Director Kate Gaul reflects on opening week of The Violent Outburst That Drew Me To You and the joy of watching the play connect with young theatre-goers and adults alike.

The Violent Outburst That Drew Me to You opened on Friday 20 June, after two preview performances. Opening weeks are notorious for a production “finding its audience”. We were blessed with a mixture of subscribers, fellow theatre makers and importantly clusters of teens and younger theatre-goers. This is a play about, and for, adolescents; but like any theatre, this production can be enjoyed by a wider audience: as Suzy Wrong says, “The play is meaningful for young and old, perhaps in different ways, but it contains truths that will resonate with every open heart.”

Emily Ayoub + Michael Cutrupi photo by Heidrun Lohr

And there is a real pleasure in observing parents and children enjoying theatre together – young kids in stitches (possibly over the swearing), parents smiling in recognition at familiar scenarios and the wild, independent and vibrant teens sitting forward – engaging in insights as one reported to me as “those chicks were really making sense about being 16.” On Wednesday last week we had an 11am schools show – I was very excited to sit in the house that morning. Our very first performance of this play ever was at Riverside Theatre at the end of 2013 and was to a dedicated year 11/12 audience. Casually chatting to the students afterwards, I discovered they were intruiged (in a good way) by the ambiguity of the play’s ending, endorsed many of the plays observations and were especially charmed by the range of theatre making devices used to tell this story – dance, song, puppetry, text.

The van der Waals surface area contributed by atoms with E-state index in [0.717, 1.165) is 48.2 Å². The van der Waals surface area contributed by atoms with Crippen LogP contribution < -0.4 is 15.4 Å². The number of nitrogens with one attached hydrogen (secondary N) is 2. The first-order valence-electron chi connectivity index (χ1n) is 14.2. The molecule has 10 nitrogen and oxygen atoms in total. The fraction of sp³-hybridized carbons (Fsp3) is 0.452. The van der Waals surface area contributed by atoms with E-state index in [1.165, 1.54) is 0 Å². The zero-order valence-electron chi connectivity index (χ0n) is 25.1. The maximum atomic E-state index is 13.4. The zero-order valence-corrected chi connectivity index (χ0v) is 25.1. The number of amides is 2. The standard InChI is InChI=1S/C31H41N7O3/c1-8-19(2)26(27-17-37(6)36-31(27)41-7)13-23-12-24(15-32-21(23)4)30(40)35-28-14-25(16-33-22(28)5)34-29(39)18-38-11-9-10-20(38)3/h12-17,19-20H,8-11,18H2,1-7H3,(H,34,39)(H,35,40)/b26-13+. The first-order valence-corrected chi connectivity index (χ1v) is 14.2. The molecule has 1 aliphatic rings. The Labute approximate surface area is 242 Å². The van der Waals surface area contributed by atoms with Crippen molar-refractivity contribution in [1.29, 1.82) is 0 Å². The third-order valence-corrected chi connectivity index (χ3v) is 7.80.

So, The Violent Outburst that Drew Me to You premiered in a very modest production at Riverside Theatre last year as part of their (now, sadly, defunct) TRUE WEST program. The real beauty of a program like TRUE WEST was that, it not only championed voices from its regional area of Sydney but, provided an important spring board for diverse new writing. What better way to develop a new play and production than to get it up in front of an audience? I often lament the absence of a theatre where – as part of the programming mix – there can be a turnover of new plays, simply produced, as part of play and playwright development. We used the short premiere season at Riverside to explore the form of this play and used it as a kind of sketch-pad to explore HOW to tell the story. So, although this current season is not strictly what could be called a second production (as essentially the same team has gone on to develop the original production) we deployed our limited resources into elements that served our story telling choices on the stage of the Stables Theatre. We opened the production in Sydney with a genuine confidence and clarity with the material and, ultimately, more joy.

 Michael Cutrupi and Renee Heys photo by Heidrun Lohr

The elusive second production is somewhat uncharted territory in Australian theatre. The limited opportunites are partly due to economic pressure and partly due to perceived community pressure on theatre companies. The interest in premieres can tip over into fetish stranding the in-between plays – second, third productions – in uncomfortably becalmed seas. As part of the Griffin Independent season we explore a quasi-second production of Fin’s play. The collaboration between our combined imaginations, our various skills, strengths and our belief in the importance of reaching an audience of all ages is deeply satisfying. I hope you enjoy the production!

Kate Gaul, June 2014

The Violent Outburst That Drew Me To You plays until 12 July. For more information and to book tickets click here.